Four-Door Thunderbirds (1967-1971)
It's certainly no secret that yours truly is in lust with cars that have suicide doors. There's just a curiosity about them to me, especially on newer cars (Later than 1960, if you will) that catches my eyes. This may have started with the 1960s Lincoln Continentals, but the cars that I dream about most in my driveway with center-closing doors are these four-door Thunderbirds.
Why? Maybe because they are smaller than the mighty Continentals, therefore possibly awarding the driver a somewhat more pleasant driving and parking experience. I mentioned the Lehmann-Peterson Lincolns as my favorite car to be driven in, but if I were to drive one of these, it would surely have "Ford" written on it, not "Lincoln."
By 1966 (when the 1967 models were introduced), the Thunderbird was competing with Ford's own strong-selling Mustang. So to separate the two models, Ford moved the Thunderbird upmarket, maybe even scratching at Lincoln territory. No longer a small sports coupe, the T-bird finally came of age. I feel these cars are more "Lincoln" than "Ford," with all their unique touches and styling cues and posh, overstuffed interiors.
Its styling may be over the top by today's standards, but these cars were built while our Apollo space program was in full force, and we were landing on the moon. So if the design went a bit into the future, so much the better. They also came out the same year "BATMAN" premiered, and any resemblance to the TV Batmobile is strictly coincidental. I think.
The four-door Thunderbirds were only made from 1967-1971. A two-door landau coupe was also offered; one was briefly featured in James Bond's "Diamonds Are Forever." The Fifth-Generation T-bird was changed little during the run, except for a beak-like front end in 1970-71 and new taillights. I personally prefer the "jet engine intake" look of the first three years.
These T-birds also had a mechanically-operated sequential taillight blinker system, shared with the same-year (1967-68) Mercury Cougars. The animated turn signals have now been retro-styled onto the 2010 and 2011 Mustangs, though they operate bright LEDs by electronic means, not mechanical. Does it seem that the more things change, the more they stay the same? I read years ago that the four-door Thunderbirds had self-locking rear doors to help keep your passengers in the car. Some of our newer cars also lock you in back there.
How big were these 'birds? Well, the '69 models were 209.4 inches long and 77.3 inches wide. A 2010 Honda Accord is 194.9 inches long and 72.7 inches wide. So these were big cars by today's measures, maybe mid-sized by 1960s' means. The only engine choice I can find (For 1969) was Ford's 429 cubic-inch Thunder Jet V-8 with a 4-barrel carb and 360 horsepower.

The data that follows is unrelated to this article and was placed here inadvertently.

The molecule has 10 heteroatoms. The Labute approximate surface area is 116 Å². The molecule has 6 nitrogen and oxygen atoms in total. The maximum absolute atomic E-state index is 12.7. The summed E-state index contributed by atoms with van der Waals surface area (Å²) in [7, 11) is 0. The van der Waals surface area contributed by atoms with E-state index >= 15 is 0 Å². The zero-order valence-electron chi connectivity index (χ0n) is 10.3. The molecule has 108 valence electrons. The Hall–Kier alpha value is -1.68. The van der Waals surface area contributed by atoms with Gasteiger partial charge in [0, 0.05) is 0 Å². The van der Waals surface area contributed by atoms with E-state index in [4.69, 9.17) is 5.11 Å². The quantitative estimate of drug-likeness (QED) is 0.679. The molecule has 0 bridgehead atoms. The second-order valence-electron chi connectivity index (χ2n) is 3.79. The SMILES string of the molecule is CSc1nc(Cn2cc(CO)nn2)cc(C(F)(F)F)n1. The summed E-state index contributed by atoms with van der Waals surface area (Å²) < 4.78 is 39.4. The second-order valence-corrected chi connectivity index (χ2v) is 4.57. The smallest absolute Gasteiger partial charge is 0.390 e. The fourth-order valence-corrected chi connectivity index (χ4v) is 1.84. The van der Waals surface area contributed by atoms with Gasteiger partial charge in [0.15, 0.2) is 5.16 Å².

These cars may be the antithesis of a true driver's car like, say, a BMW 635CSi, but that was the point of them. The Bimmer didn't even offer a cupholder (And neither did these), but the T-Birds swathled you in true American luxury that was emulated a few years later, yet never achieved. After all, for genuine automotive luxury, nothing can replace flip-up headlights and actual functional outside and inside Landau Bars, right?
The Tunderbird's dash was pleasant enough. It was an early "cockpit" design, which placed controls, instruments, and gauges in a wrap-around pod favoring the driver. No tach was there, but it had a speedometer and fuel gauge (duh), plus ampere, coolant temperature, and oil pressure gauges.
I prefer gauges over idiot lights that usually come on too late. If it's running "A little hot," I'd like to know ahead of time if possible.
There was also a large clock just to the right of the steering column. Maybe it should have been placed to the far right in the cluster, so everybody else in the car could have seen it more easily.
The dash also featured a Thunderbird logo-shaped high-beam indicator, and I saw where the steering column not only tilts, but telescopes too. That large steering wheel today might be fitted in a bus.
I have to wonder if modern suspension and steering upgrades are available for these. Imagine rack-and-pinion steering and 4-wheel disc brakes. Definitely a more modern powerplant and a 5- or 6-speed automatic transmission. Glue it to the road with stiffer springs and shocks and (Dare I say it...) some steel-belted radial whitewall tires. These cars were built for ease of driving, but surely they can be made into a better handling large car (By today's standards).
I've also played with the idea of having one of these cut in half and stretched like the same-year Lincoln limousines. The body lines certainly would support that. But the T-bird is built on a frame, unlike the unibody Lincolns, and as they say, it's been done. No, I guess it's best to leave these bodies alone and improve them as a driver's car, not make one into a limo.
There seems to be a good number of these four-door 'birds still available, and most of the prices seem to hover around the $9,000 price range. Not too bad, but I have to wonder about parts availabilty, especially trim pieces. I guess if I were to buy one, it would be in as good of shape as possible, at least body-wise. If it had a blown engine, so much the better for the "improvements" listed above.
I know there's a four-door Thunderbird out there somewhere, waiting for me. Now to get some bird seed. Here, chickie, chickie, chickie!
--That Car Guy (Chuck)
The first image is from AffordableClassicsInc.com. The blue Thunderbird image is from Wikipedia/Commons. The massive 429 V-8 image is from Onzuka.com. Wikipedia/Commons also is to thank for the dash image. The salvage Thunderbird image is from www.farm3.static.flickr.com. The red beauty is from www.TBird.org.